The Maltose-Neopentyl Glycol (MNG) amphiphiles outperform convententional detergents for stabilizing and extracting integral membrane proteins.
The understanding of integral membrane protein (IMP) structure and function is hampered by the difficulty of handling these proteins. Aqueous solubilization, necessary for many types of biophysical analysis, generally requires a detergent to shield the large lipophilic surfaces of native IMPs. Many proteins remain difficult to study owing to a lack of suitable detergents. We introduce a class of amphiphiles, each built around a central quaternary carbon atom derived from neopentyl glycol, with hydrophilic groups derived from maltose. Representatives of this maltose–neopentyl glycol (MNG) amphiphile family show favorable behavior relative to conventional detergents, as manifested in multiple membrane protein systems, leading to enhanced structural stability and successful crystallization. MNG amphiphiles are promising tools for membrane protein science because of the ease with which they may be prepared and the facility with which their structures may be varied.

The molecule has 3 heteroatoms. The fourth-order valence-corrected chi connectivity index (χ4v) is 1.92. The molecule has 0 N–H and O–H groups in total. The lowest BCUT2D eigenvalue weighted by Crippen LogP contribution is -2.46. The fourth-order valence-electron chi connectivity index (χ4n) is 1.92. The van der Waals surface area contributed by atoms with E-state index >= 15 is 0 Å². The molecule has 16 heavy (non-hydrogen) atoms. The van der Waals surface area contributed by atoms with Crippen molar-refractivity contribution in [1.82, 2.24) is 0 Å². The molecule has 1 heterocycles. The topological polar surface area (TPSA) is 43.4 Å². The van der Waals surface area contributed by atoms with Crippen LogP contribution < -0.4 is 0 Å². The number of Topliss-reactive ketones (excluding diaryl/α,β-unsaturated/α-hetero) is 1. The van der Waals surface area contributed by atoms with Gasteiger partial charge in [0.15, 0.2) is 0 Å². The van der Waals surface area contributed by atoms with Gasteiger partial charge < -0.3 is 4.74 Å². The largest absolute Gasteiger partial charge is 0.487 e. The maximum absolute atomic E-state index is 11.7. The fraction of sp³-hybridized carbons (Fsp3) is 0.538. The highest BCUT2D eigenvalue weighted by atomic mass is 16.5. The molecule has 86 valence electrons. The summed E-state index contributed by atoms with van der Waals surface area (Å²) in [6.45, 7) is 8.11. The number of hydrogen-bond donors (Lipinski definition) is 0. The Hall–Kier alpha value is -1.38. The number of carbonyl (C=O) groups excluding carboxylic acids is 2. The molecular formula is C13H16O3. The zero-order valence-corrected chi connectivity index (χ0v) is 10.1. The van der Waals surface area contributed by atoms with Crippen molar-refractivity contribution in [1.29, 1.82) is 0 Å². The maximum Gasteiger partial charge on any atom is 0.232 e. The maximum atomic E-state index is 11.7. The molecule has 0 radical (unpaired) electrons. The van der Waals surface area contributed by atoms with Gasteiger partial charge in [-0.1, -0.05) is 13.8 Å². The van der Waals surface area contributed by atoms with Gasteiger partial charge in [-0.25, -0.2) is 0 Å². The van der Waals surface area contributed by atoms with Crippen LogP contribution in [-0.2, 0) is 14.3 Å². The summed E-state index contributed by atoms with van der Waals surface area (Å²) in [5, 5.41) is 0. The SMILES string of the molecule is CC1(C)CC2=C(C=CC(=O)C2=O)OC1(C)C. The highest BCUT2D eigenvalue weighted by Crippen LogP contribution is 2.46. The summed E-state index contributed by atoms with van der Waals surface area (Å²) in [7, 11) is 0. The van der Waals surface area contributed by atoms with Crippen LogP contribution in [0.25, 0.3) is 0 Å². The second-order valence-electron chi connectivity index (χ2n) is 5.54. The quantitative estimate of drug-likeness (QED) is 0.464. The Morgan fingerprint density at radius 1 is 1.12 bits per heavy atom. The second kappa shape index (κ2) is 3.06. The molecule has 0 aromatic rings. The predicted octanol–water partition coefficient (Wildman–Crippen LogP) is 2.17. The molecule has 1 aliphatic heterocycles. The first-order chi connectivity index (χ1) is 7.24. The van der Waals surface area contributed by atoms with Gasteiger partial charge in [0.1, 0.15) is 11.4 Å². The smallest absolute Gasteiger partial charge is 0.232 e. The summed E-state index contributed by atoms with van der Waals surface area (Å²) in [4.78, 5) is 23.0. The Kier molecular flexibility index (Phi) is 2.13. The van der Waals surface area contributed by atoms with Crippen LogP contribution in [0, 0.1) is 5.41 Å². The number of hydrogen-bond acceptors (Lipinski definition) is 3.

More information on the MNG amphiphiles can be found in the January 2011 PSI SBKB technical highlight at http://sbkb.org/update/research/a-new-amphiphile-for-crystallizing-membrane-proteins.
Chemical structures of MNG amphiphiles (MNG-1, MNG-2 and MNG-3).
Chae PS, Rasmussen SG, Rana RR, Gotfryd K, Chandra R, Goren MA, Kruse AC, Nurva S, Loland CJ, Pierre Y, Drew D, Popot JL, Picot D, Fox BG, Guan L, Gether U, Byrne B, Kobilka B, Gellman SH. "Maltose-neopentyl glycol (MNG) amphiphiles for solubilization, stabilization and crystallization of membrane proteins." Nat. Methods 7:1003-8 (2010). PubMed ID: 21037590 | Search SBKB Publications portal | PMC Link
Brian Fox, Email: email@example.com
Transmembrane Protein Center
Last edited:Wed 26 Sep 2012 - 6 years, 2 months ago